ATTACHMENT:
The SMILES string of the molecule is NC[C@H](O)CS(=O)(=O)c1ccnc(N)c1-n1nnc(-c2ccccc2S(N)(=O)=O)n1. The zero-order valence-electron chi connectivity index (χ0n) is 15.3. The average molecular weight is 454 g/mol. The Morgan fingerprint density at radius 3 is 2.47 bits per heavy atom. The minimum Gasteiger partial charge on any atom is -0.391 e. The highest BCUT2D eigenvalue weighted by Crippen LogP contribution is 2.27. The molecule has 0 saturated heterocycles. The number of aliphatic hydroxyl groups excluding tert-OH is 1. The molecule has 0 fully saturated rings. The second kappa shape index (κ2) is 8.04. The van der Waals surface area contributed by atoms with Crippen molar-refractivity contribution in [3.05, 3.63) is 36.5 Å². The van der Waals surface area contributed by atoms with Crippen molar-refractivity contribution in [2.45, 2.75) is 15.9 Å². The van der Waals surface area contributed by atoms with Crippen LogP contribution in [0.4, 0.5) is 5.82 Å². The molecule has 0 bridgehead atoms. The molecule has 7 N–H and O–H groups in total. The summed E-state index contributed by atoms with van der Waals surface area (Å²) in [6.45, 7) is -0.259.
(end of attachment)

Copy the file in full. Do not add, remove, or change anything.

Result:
The SMILES string of the molecule is NC[C@H](O)CS(=O)(=O)c1ccnc(N)c1-n1nnc(-c2ccccc2S(N)(=O)=O)n1. The zero-order valence-electron chi connectivity index (χ0n) is 15.3. The average molecular weight is 454 g/mol. The Morgan fingerprint density at radius 3 is 2.47 bits per heavy atom. The minimum Gasteiger partial charge on any atom is -0.391 e. The highest BCUT2D eigenvalue weighted by Crippen LogP contribution is 2.27. The molecule has 0 saturated heterocycles. The number of aliphatic hydroxyl groups excluding tert-OH is 1. The molecule has 0 fully saturated rings. The second kappa shape index (κ2) is 8.04. The van der Waals surface area contributed by atoms with Crippen molar-refractivity contribution in [3.05, 3.63) is 36.5 Å². The van der Waals surface area contributed by atoms with Crippen molar-refractivity contribution in [2.45, 2.75) is 15.9 Å². The van der Waals surface area contributed by atoms with Crippen LogP contribution in [0.4, 0.5) is 5.82 Å². The molecule has 0 bridgehead atoms. The molecule has 7 N–H and O–H groups in total. The summed E-state index contributed by atoms with van der Waals surface area (Å²) in [6.45, 7) is -0.259.